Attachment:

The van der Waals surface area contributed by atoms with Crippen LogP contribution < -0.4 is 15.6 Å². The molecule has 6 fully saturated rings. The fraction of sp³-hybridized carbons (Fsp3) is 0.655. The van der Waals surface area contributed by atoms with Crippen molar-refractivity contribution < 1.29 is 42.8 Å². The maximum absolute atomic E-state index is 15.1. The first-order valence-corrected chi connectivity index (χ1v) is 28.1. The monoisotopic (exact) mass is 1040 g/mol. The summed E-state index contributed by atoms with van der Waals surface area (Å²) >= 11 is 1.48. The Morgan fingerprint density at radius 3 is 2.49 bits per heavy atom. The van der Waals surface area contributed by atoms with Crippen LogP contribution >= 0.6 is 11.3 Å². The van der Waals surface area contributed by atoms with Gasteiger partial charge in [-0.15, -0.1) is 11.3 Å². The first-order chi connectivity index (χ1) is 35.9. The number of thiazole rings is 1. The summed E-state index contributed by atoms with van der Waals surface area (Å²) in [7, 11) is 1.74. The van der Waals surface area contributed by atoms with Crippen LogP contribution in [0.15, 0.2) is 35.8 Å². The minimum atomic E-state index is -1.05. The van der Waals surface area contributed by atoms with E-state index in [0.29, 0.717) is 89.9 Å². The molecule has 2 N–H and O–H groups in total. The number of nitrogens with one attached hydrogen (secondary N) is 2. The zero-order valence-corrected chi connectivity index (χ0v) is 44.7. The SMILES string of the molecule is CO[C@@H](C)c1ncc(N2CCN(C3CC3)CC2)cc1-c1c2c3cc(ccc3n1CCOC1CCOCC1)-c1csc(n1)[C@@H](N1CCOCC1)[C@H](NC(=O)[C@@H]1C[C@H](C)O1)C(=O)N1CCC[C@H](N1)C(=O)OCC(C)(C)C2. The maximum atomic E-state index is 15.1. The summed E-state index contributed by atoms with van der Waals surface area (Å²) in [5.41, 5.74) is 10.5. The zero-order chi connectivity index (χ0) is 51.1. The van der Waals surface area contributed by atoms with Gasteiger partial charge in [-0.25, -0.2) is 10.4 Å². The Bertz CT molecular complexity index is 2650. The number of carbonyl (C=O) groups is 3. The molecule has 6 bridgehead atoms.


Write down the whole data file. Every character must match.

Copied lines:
The van der Waals surface area contributed by atoms with Crippen LogP contribution < -0.4 is 15.6 Å². The molecule has 6 fully saturated rings. The fraction of sp³-hybridized carbons (Fsp3) is 0.655. The van der Waals surface area contributed by atoms with Crippen molar-refractivity contribution < 1.29 is 42.8 Å². The maximum absolute atomic E-state index is 15.1. The first-order valence-corrected chi connectivity index (χ1v) is 28.1. The monoisotopic (exact) mass is 1040 g/mol. The summed E-state index contributed by atoms with van der Waals surface area (Å²) >= 11 is 1.48. The Morgan fingerprint density at radius 3 is 2.49 bits per heavy atom. The van der Waals surface area contributed by atoms with Crippen LogP contribution >= 0.6 is 11.3 Å². The van der Waals surface area contributed by atoms with Gasteiger partial charge in [-0.15, -0.1) is 11.3 Å². The first-order chi connectivity index (χ1) is 35.9. The number of thiazole rings is 1. The summed E-state index contributed by atoms with van der Waals surface area (Å²) in [7, 11) is 1.74. The van der Waals surface area contributed by atoms with Crippen LogP contribution in [0.15, 0.2) is 35.8 Å². The minimum atomic E-state index is -1.05. The van der Waals surface area contributed by atoms with E-state index in [0.29, 0.717) is 89.9 Å². The molecule has 2 N–H and O–H groups in total. The number of nitrogens with one attached hydrogen (secondary N) is 2. The zero-order valence-corrected chi connectivity index (χ0v) is 44.7. The SMILES string of the molecule is CO[C@@H](C)c1ncc(N2CCN(C3CC3)CC2)cc1-c1c2c3cc(ccc3n1CCOC1CCOCC1)-c1csc(n1)[C@@H](N1CCOCC1)[C@H](NC(=O)[C@@H]1C[C@H](C)O1)C(=O)N1CCC[C@H](N1)C(=O)OCC(C)(C)C2. The maximum atomic E-state index is 15.1. The summed E-state index contributed by atoms with van der Waals surface area (Å²) in [5.41, 5.74) is 10.5. The zero-order chi connectivity index (χ0) is 51.1. The van der Waals surface area contributed by atoms with Gasteiger partial charge in [-0.25, -0.2) is 10.4 Å². The Bertz CT molecular complexity index is 2650. The number of carbonyl (C=O) groups is 3. The molecule has 6 bridgehead atoms.